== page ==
Sunday, 23 October 2016

Not Letting Go

Here's an interesting scenario: I spent the first 7 years of writing my novel wishing that I could finish it and endlessly dreaming about how much easier life would be with 90,000 words behind me. However as soon as I finished writing it earlier this year (and hit the elusive 90,000), I stopped writing it. Is that ironic? Or just plain idiotic?

Firstly to clarify, it hasn't been an entirely voluntary choice. I decided that this stage of my life (28, settled in my job, married, husband working away a lot, no babies yet) was the ideal time to begin a 2 year part time masters alongside my full-time job. Notice how I didn't factor my novel into this equation. I've quickly realised that, just like my wardrobe, in order to make room for new things in my life, I have had to remove other, less pressing issues. And just like my faded Zara skinny jeans, my novel has had to take a back step.

And I miss it so much. 

Absence makes the heart grow fonder. You don't know what you have until it's gone. You never miss the water until the well grows dry. Stephen Fry was irritatingly accurate in saying that "it's a cliche that most cliches are true".

Cliches aside, I do miss writing about David; I miss finding out more about him as a character, I miss travelling with him on the journey that he takes and (thankfully he's not real so I can say this guilt free) I miss thinking and writing about the heartbreak, pain and loss that he experiences within those 90,000 words hidden in the Word documents on my hard drive. I miss getting to know Alice and Lottie, two characters that have only recently come on this journey but they've wasted no time in setting up their respective stalls in my mind.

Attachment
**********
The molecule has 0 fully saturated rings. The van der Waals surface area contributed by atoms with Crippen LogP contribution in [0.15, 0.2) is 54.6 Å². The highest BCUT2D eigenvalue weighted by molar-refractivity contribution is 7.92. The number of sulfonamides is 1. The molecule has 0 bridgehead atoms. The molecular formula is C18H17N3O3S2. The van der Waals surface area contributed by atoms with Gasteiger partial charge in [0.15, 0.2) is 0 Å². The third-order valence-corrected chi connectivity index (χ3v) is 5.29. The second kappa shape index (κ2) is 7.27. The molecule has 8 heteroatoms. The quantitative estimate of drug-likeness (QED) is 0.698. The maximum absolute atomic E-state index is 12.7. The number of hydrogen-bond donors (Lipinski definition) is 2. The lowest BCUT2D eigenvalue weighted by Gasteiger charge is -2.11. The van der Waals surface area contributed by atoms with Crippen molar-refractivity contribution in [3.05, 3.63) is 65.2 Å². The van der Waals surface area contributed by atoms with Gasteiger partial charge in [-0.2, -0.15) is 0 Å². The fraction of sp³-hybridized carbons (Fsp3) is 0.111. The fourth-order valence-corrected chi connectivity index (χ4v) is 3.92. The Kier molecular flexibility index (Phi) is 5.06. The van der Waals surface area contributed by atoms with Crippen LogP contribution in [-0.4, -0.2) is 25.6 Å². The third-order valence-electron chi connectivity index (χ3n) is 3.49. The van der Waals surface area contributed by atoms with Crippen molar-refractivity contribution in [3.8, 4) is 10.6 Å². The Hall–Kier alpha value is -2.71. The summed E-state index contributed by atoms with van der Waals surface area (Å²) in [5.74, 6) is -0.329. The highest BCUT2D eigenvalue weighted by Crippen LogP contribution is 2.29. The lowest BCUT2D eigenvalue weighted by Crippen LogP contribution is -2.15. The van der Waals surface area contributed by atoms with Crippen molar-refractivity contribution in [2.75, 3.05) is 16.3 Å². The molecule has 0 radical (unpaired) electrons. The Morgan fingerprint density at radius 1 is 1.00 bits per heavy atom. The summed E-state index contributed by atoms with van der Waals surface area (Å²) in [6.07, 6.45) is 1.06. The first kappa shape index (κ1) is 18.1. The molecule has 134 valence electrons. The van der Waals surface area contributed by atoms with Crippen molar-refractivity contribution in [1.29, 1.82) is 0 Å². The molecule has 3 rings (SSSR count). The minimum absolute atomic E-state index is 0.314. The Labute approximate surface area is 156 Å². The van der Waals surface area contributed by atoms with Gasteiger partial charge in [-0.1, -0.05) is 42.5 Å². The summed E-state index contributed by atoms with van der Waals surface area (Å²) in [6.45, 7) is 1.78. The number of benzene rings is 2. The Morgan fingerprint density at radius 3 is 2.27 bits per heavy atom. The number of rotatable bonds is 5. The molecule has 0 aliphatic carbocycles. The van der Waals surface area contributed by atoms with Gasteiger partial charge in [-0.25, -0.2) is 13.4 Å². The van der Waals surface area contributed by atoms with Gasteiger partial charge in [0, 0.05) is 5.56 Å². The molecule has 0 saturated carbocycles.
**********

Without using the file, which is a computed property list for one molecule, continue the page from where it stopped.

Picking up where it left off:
But David has been with me since day one. Let's not forget, I was still in college when he strolled into my mind, so I've known him a lot longer than many people in my life. 

I miss his voice in my head. Sure, we've had our ups and downs and the obligatory moments of doubt, frustration and irritation that characterises any long term relationship, but overall he's been a pretty consistent feature in my life over the last 8 years. Our relationship has been strengthened hugely in the last 4 years to the point that it's hard for me to go longer than a few hours without thinking about him.

The reality is that there is no off switch for my novel. It's always there, whether I like it or not and I usually do like it, but being unable to write due to time constraints or guilt that I really should be reading up about HR effectiveness and internal auditing within the HSE leads to huge frustration. And there's the fact that my main source of inspiration for ideas about everything novel related is inescapable.

Music is, and always has been, my main inspiration. Don't ask me why or how but my brain seems to respond particularly well to music, to the point that if I hear a song or a piece of music that strikes a chord (seriously no pun intended there) with me in some way, my mind will automatically begin to generate ideas for my novel using this piece of music as a backdrop.